Amy Taylor-Kabbaz reflects on a life-time of busy-ness, and what happens when you finally hit ‘stop’.
Always scanning the horizon for the next thing to do.
Always on alert, always searching.
For nine years, I have been ‘on’.
Before babies, there were nothing days. Days filled with M*A*S*H reruns, never getting out of my pyjamas, crawling back into bed that night the same as I left it ten hours earlier. Soul days that, at the time, I had no idea were such a blessing. Granted, they were mostly nursing a hangover, but for those days, the world stopped. Even if the superwoman inside me hated it, and berated me for my nothing-ness.
But now, after nine years of motherhood and the switch inside me never really getting turned to off, I can see just how important those days of nothingness really were. They soothed my frazzled mind. We need days of nothing just as much as we need exercise and a certain number of veggies a day.
For nine years, my mind has listened out for cries, screams and illness throughout the night. For nine years, my nervous system has been on high alert, hovering in a state of readiness for whatever my children might need. And for a significant percentage of those nine years, my readiness was needed: I was up, numerous times a night, soothing another soul.
That stuff gets exhausting.
I never knew how exhausting, until I finally stopped.
There have been days in the past twelve months when I have done nothing but lie on my couch. From school drop off to school pick up, I have laid, in a semi-conscious state, watching hours of Netflix. I have sobbed my eyes out, releasing a sadness I didn’t even know was there (because I’d never stopped long enough to feel it) while watching crappy Rom Coms and endless Gilmore Girls reruns.
I’ve also had days of deep healing. Of sitting on my bed with my headphones, listening to guided meditations and insights from my many teachers, and poured my heart out into my journal. I have, once again, sobbed from a place I didn’t even know was hurting, and I have faced many painful memories to finally bring them into the light, and be healed.
I have obsessively consumed podcasts to fill the searching I was feeling, and then eventually, gotten so sick of hearing everyone else’s thoughts I would spend the day in silence. Clearing out drawers and old cupboards; spending half an hour painting my toenails while sitting in the sun.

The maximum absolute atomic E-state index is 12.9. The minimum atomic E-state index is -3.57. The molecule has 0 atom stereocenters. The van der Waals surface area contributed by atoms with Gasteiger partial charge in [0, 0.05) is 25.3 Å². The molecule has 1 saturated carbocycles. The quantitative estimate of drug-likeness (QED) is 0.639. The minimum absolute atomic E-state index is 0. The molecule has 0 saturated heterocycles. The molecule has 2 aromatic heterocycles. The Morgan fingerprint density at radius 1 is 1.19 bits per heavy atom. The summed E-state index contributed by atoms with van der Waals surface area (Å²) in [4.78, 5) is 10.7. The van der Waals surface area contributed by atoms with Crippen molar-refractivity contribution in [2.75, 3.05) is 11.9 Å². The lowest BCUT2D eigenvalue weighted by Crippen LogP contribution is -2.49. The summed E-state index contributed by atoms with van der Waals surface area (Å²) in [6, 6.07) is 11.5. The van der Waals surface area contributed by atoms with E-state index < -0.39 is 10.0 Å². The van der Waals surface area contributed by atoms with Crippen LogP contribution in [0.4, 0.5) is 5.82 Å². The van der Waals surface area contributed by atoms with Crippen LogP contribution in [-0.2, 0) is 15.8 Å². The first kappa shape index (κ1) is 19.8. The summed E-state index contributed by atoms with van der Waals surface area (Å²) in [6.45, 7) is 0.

I have missed deadlines, I have cancelled appointments, I have said no to so many things.
Because finally, FINALLY, I had to rest.
It was devastating to realise just how weary my soul was. After fifteen years of climbing the imaginary ladder of journalism that I had set my sights on at just 8 or 9 years of age, I had finally stepped off the rungs and seen what I had done to myself. The pressure I had piled onto my tiny shoulders, believing that once I got there, I’d be OK.
I did get there. And I wasn’t OK.
And when I finally stopped long enough – when the Universe finally gave me the gift of time and space – I was overwhelmed by what I found.
Where has all my drive gone? Where has all the determination and hardwork disappeared to? Maybe I’m just not that type of person who can work from home – maybe I’m lazy. Maybe I need a boss and a weekly paycheck and the fear of being shown up in front of colleagues to get me to move each day?
Maybe I was broken?
No, I wasn’t broken. And neither are you. You’re just exhausted too: exhausted from a lifetime of pushing and then another lifetime of high-alert mothering on top of that. If we’d come to this mamahood gig fresh and rested, adrenal glands swinging, gut health flourishing, and feminine energy divinely connected, we’d all be nailing it. We’d be going with the flow of this season of our life, and trusting that our new priorities include deep self-care and inward reflection.
Screw the promotion and proving to the world that we are still important even though we’re now only doing a third of what we used to achieve: we would have an inner strength that could not be broken.
But we don’t. We don’t come to motherhood connected to who we are – in fact, we’ve spent most of our life trying to be someone else.
No wonder we’re exhausted.
No wonder I was.
And so, I rested.
I said no, I cut back, I cleared out the mess in my head and in my home, and I started to learn how to move at a different pace. I honoured what my body was telling me, as much as I could within a 3pm pick up. I turned down the noise and caught myself whenever I switched back into high alert mode again.
It hasn’t been easy. Some days, that shame is still there when I go back to the school gates after a day of ‘nothing-ness’ and I see everyone else rushing around looking busy. There have been many a time when I have felt useless compared to others. But when I rest, I rise. And you can too.
You don’t need a year at home without the kids. I know you’re reading this wishing that the luxury of staying at home and working your own hours is a problem you’d like to have. This is about unplugging from the system of busy-ness we’ve been swept into, however we can. Because we can’t keep waiting until something else breaks for us to finally focus on this.
Don’t look at your phone after the kids go to bed.
Turn all noise off in your house when they’re sleeping, and let the silence soothe you.
Dedicate one night a week (every week) to a good ol’ fashion beauty routine you would have ripped out of Dolly magazine back in your teens: face mask, bath salts, fingernails, and bed with socks on to let the foot balm soak in.
Rest is a state of mind, as well as the body. It’s going slower while you dress, or shower, or sip your tea. Breathe, walk slower, let your kids be your tourguide of your neighbourhood: stopping to look at every bug and flower is good for your anxious mind.
No one can rule seven days a week. There has to be a balance, mama. There has to be space to rest.
Remember: And on the seventh day, she rested.